'I'm not coming to the family lunch you've organised this weekend. I'm going to stay with a friend.'
Bam! Red flag.
You feel attacked. Annoyed. Challenged. Angry.
You are about to react and make some fundamental parenting errors.
Now, we all know that to a greater or lesser degree males are competitive.
So, when we take the conversation to a place where it's a direct attack on the boy in front of you, what's the outcome going to be?
He's either going to fight back, or he's going to withdraw.
It is always much better to move towards two-way dialogue. We know this in our hearts. So why is it that some of us tend to be reactive? Why do we fall into these patterns of communication when they clearly don't work?
What is that about? Is it stress? Time pressure? Hormones? Or is your short fuse just part of your personality?
If we're stuck in this pattern where we only react to people in a heightened way, it means that we might be holding on to some old but very strict beliefs about ourselves:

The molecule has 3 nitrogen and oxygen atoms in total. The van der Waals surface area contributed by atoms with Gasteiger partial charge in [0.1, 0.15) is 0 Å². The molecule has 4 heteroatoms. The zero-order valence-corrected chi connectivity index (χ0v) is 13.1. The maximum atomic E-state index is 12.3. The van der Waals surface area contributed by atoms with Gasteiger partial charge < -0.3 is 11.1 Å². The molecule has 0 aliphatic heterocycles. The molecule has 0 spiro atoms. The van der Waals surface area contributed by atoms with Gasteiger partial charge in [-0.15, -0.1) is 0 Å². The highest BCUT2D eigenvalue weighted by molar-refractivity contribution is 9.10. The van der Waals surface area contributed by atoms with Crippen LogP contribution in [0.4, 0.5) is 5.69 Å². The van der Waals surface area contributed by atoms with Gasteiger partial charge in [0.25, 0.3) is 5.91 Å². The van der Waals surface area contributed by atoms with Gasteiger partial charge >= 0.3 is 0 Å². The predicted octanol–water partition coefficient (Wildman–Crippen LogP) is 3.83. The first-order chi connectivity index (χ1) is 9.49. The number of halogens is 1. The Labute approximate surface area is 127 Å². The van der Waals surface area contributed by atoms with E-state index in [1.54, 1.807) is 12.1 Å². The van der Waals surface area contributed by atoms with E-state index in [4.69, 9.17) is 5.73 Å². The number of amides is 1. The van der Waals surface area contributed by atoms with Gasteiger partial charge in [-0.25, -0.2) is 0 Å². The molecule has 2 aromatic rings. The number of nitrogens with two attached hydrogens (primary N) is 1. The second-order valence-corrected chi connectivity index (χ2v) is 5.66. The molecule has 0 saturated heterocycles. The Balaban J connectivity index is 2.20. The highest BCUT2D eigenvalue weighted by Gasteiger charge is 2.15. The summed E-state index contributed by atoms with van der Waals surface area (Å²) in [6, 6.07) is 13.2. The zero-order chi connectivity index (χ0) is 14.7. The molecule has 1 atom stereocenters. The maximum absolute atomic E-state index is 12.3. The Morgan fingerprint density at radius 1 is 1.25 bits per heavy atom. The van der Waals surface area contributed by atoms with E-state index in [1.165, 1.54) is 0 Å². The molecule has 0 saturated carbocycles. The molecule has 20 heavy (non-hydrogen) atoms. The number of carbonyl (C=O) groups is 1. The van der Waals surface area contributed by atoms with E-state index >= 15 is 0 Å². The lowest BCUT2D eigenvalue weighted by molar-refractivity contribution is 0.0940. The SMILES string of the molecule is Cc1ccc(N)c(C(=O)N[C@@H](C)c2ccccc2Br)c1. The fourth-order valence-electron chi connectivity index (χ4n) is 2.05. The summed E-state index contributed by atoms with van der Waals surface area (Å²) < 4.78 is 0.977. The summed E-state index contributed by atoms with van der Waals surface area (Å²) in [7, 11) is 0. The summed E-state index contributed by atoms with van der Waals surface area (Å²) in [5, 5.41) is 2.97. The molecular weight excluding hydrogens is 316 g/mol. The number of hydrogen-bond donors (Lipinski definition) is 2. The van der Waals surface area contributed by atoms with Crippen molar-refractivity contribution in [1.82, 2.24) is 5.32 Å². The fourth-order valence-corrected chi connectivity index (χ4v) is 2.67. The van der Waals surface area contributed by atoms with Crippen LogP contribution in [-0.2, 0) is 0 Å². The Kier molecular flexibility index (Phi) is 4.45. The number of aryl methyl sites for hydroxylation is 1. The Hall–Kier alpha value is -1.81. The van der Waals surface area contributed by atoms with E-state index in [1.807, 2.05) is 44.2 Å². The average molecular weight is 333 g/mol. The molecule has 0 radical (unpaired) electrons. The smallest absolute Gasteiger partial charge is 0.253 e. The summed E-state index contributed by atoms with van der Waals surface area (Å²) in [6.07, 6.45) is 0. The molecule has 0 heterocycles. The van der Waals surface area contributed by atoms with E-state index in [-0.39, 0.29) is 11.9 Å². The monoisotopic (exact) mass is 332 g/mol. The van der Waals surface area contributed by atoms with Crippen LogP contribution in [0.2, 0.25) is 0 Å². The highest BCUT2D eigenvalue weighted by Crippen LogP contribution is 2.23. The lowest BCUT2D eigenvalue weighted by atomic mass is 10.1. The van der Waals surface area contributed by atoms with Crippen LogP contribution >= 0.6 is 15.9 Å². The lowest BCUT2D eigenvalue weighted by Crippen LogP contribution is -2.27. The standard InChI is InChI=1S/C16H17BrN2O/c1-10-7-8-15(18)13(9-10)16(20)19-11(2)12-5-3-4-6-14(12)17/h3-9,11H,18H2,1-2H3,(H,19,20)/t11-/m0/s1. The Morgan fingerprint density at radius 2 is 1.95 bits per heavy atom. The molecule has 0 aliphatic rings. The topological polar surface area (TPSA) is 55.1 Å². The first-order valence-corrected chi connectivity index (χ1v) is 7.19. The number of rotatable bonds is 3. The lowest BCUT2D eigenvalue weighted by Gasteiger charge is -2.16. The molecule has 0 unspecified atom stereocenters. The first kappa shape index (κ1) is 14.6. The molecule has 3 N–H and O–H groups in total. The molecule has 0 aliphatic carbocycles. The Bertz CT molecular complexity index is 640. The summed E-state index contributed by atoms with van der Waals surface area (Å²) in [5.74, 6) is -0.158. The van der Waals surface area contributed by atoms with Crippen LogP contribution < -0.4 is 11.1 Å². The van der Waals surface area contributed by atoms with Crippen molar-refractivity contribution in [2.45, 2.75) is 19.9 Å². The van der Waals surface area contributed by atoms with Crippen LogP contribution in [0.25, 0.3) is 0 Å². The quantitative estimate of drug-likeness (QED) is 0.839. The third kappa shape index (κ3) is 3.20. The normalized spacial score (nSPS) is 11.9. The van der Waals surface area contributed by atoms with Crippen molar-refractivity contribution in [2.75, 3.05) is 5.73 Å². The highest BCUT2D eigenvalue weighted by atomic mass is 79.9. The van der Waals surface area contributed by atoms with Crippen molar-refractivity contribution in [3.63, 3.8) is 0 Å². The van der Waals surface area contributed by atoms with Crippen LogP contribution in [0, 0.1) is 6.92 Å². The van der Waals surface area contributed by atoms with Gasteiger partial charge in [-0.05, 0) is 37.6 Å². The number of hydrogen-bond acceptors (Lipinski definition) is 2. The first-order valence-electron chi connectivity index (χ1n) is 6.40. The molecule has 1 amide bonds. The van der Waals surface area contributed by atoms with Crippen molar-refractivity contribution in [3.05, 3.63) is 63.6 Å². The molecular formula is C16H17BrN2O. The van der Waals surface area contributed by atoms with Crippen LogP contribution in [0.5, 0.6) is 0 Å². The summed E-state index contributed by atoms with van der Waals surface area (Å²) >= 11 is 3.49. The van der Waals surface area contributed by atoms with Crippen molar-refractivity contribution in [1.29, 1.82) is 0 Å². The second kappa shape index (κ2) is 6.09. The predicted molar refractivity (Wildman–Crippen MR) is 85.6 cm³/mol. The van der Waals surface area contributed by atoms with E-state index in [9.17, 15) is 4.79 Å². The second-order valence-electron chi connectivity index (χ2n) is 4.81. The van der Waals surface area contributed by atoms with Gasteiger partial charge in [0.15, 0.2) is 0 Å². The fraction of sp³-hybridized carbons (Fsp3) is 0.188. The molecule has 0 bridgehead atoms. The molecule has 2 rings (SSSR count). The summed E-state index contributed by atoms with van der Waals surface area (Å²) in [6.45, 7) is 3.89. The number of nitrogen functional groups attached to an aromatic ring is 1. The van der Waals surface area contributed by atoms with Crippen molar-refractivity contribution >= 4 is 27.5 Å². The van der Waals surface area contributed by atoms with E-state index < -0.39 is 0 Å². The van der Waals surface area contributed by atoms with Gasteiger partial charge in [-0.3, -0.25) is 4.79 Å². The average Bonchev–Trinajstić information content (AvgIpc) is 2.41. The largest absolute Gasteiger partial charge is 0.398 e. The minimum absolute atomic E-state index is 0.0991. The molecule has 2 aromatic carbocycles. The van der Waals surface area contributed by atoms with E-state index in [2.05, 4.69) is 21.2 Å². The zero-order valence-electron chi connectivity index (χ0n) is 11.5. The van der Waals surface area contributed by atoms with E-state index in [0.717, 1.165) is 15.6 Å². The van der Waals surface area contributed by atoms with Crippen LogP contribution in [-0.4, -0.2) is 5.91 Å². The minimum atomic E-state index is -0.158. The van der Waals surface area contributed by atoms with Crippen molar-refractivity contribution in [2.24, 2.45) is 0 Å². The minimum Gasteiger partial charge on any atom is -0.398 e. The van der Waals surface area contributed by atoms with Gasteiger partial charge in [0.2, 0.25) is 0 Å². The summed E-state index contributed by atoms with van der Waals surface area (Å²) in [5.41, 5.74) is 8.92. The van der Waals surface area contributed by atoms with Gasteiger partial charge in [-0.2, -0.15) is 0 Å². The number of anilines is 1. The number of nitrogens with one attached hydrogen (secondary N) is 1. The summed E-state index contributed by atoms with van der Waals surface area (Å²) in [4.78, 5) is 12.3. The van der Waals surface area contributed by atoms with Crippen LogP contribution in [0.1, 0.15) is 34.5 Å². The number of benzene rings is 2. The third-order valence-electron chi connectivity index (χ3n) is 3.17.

I'm the most important person in the room.
I don't need to listen to anybody else.
What I say is right.
But it can also come from a place of hurt:
Why isn't anyone listening to me?
No one takes me seriously.
I'm always last in the queue.
One day, I noticed a pattern of mine and it sounded like this: 'But you are not listening to me!' I said it about 20 times before I realised that I was not only saying it to my son again and again, but also in my love relationship.
BINGO! A pattern was emerging from a wounded place of not being heard.
Being very reactive in intense situations can mean that we are stuck in a place where we believe we are not heard or not listened to with the respect we deserve, or that we think we're not approved of, or that we're unappreciated.